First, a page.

ProPublica CEO Cites Success in Donor-Funded Reporting
June 15, 2010 | By Andrew Kreig | firstname.lastname@example.org
Paul Steiger, the editor-in-chief of ProPublica and chairman of the Committee to Protect Journalists, said a new model of collaboration can help sustain investigative journalism.
At a Jun 15 Luncheon, Steiger quoted skepticism about ProPublica concept when it began operation in 2008. But “I’m delighted that this model has already been embraced” both by traditional news organizations partnering to publish ProPublica investigations and by new non-profits undertaking similar investigative work.
Steiger, the 2007 winner of the National Press Club's Fourth Estate Award, also serves as president and chief executive of ProPublica, an independent, non-profit newsroom that produces investigative journalism in the public interest.
ProPublica has published nearly 250 articles in cooperation with 52 other news organizations, he said. Steiger named articles that have won or been finalists in major journalism contests, and have otherwise succeeded in exposing significant problems. ProPublica won a Pulitzer Prize in investigative reporting for its examination of how an overwhelmed hospital staff reacted at a New Orleans hospital during Hurricane Katrina.
Steiger previously served as managing editor of the Wall Street Journal from 1991 to 2007 – an era when the Journal won 16 Pulitzer prizes.
His speech was given the same day as a daylong forum organized by the Federal Trade Commission on “How Will Journalism Survive the Internet Age?” The FTC forum was the third in its series to discuss recent proposals to help journalists fulfill their traditional public affairs role despite financial declines from Internet competition.
Club President Alan Bjerga introduced Steiger by saying that more and more journalism decisions are based on costs instead of value. Cutbacks can thus hurt the public, he said, except in relatively rare instances when a lone reporter with scant resources can succeed in nailing down stories that thwart corruption. So, Bjerga said, solutions must be found.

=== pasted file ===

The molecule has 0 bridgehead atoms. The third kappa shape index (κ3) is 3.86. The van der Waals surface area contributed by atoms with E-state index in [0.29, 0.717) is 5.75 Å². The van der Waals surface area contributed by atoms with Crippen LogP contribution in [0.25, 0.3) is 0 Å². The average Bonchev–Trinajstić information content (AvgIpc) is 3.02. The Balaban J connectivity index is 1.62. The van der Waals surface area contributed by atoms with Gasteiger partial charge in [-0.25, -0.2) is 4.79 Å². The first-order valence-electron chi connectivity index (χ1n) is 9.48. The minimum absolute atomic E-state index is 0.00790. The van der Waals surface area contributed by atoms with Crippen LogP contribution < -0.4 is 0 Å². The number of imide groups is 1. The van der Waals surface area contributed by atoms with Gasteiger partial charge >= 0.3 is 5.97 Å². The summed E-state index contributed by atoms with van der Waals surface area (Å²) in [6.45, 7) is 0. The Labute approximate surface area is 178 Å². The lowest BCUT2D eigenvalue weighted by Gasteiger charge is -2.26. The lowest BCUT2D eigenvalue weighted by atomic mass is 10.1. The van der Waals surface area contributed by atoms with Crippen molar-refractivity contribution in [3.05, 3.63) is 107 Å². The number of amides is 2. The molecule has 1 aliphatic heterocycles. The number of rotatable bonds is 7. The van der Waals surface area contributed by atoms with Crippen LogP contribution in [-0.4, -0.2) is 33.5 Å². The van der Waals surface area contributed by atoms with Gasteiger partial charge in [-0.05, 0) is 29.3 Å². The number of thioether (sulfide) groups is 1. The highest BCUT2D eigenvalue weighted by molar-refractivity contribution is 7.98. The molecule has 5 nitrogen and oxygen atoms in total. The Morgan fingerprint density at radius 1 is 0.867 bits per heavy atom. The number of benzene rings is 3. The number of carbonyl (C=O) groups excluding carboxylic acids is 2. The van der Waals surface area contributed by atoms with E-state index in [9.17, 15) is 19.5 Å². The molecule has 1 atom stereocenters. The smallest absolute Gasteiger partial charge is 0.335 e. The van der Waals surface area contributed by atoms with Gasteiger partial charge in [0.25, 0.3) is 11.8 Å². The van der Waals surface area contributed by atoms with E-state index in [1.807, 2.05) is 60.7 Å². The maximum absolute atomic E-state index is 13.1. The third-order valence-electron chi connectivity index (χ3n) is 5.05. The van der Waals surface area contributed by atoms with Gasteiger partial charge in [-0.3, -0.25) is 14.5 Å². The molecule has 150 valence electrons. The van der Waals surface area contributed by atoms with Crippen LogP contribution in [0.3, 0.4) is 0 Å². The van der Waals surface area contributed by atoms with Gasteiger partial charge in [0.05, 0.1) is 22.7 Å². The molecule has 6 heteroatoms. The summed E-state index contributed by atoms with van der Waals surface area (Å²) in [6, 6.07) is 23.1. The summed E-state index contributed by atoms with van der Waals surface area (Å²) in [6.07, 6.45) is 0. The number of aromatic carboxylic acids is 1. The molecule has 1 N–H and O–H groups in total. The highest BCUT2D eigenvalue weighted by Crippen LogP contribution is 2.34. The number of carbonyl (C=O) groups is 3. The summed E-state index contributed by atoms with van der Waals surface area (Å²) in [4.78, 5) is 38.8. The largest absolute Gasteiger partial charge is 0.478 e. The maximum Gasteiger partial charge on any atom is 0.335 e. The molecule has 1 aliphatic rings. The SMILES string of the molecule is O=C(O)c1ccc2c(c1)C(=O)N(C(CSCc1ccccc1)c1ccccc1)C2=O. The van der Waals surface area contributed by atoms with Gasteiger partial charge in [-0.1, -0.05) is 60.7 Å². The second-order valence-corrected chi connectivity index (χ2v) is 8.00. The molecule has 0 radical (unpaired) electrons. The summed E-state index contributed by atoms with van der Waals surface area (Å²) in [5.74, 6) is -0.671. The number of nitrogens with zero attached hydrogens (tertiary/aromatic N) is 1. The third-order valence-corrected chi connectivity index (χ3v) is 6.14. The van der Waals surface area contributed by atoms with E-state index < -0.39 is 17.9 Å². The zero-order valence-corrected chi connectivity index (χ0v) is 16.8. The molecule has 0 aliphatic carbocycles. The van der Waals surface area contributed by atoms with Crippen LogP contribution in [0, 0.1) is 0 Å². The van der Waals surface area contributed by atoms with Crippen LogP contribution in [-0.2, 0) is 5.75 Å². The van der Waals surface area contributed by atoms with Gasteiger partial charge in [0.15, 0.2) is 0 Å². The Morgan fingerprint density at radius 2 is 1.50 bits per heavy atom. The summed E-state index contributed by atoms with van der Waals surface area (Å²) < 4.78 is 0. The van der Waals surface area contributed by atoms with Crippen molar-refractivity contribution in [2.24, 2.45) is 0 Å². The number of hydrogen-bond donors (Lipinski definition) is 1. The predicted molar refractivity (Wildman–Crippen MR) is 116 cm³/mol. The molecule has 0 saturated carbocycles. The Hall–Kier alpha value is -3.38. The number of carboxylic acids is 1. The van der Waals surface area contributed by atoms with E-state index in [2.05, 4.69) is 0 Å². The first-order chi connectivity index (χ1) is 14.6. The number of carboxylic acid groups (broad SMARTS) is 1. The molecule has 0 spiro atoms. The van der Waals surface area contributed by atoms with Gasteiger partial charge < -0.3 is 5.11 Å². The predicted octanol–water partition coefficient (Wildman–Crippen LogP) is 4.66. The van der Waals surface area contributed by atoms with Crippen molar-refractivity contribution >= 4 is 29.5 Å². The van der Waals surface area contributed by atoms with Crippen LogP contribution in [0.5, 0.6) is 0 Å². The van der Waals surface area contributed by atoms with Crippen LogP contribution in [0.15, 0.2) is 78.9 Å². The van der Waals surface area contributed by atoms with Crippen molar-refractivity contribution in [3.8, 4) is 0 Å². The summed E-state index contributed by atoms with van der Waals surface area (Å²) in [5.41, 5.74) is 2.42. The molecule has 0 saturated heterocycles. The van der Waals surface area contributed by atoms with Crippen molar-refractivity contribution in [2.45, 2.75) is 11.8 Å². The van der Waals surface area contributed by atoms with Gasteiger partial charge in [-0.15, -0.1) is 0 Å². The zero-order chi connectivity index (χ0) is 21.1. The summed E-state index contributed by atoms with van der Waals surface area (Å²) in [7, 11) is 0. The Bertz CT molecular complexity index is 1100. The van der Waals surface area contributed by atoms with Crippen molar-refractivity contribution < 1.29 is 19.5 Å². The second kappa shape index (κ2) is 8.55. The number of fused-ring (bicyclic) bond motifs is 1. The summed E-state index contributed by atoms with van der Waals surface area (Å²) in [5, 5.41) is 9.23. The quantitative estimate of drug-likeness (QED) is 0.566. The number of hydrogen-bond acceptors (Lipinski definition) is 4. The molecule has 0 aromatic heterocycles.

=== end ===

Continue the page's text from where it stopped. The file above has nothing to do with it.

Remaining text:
Steiger identified several positive trends from the ProPublica experience aside from the benefits of collaboration. Among the benefits, he said, are stories by regional journalists – including volunteer “citizen journalists” – who use of ProPublica databases to report such topics as federal stimulus spending on a county level.
Steiger said only a non-profit model can enable many such news stories. ProPublica began with a commitment of up to $10 million per year from a California family supporting investigative reporting, he said, and fund-raising from other sources has since raised $2.2 million more. Other donors include “nearly all” the major organizations that support journalism, he said, along with several thousand individuals contributing sums ranging from $5 to $20,000.
This supports 32 journalists and a half dozen support staff, he said.
Regarding suggestions that government more vigorously sustain journalism, Steiger said, “I’d be very cautious about saying we need some kind of industrial policy for the news business.”
He said he opposed any effort to create in the U.S. a British Broadcasting Corp.-type major subsidy, for instance. He argued instead for more creativity and trial-and-error in the private sector because of the danger of government control over news decision-making.
During Q&A, he was asked if ProPublica will get involved in foreign affairs reporting. “I don’t see us doing it,” he said. “The idea is to serve a U.S. audience.”
Asked to assess bloggers, he said the public understands that every unpaid blogger can’t have an editor. Suggesting common ground with other readers, he said, “we tend to revel in the best and dismiss the worst.”
Regarding the future for graduating students, he said, “it’s actually a very exciting time to be young and going into journalism,” though not so much for those in their 30s, 40s and 50s with major financial responsibilities.
He concluded that there’s no well-marked career path of the kind he found upon entering the field in the late 1960s, but the opportunity “to create your own future is here.”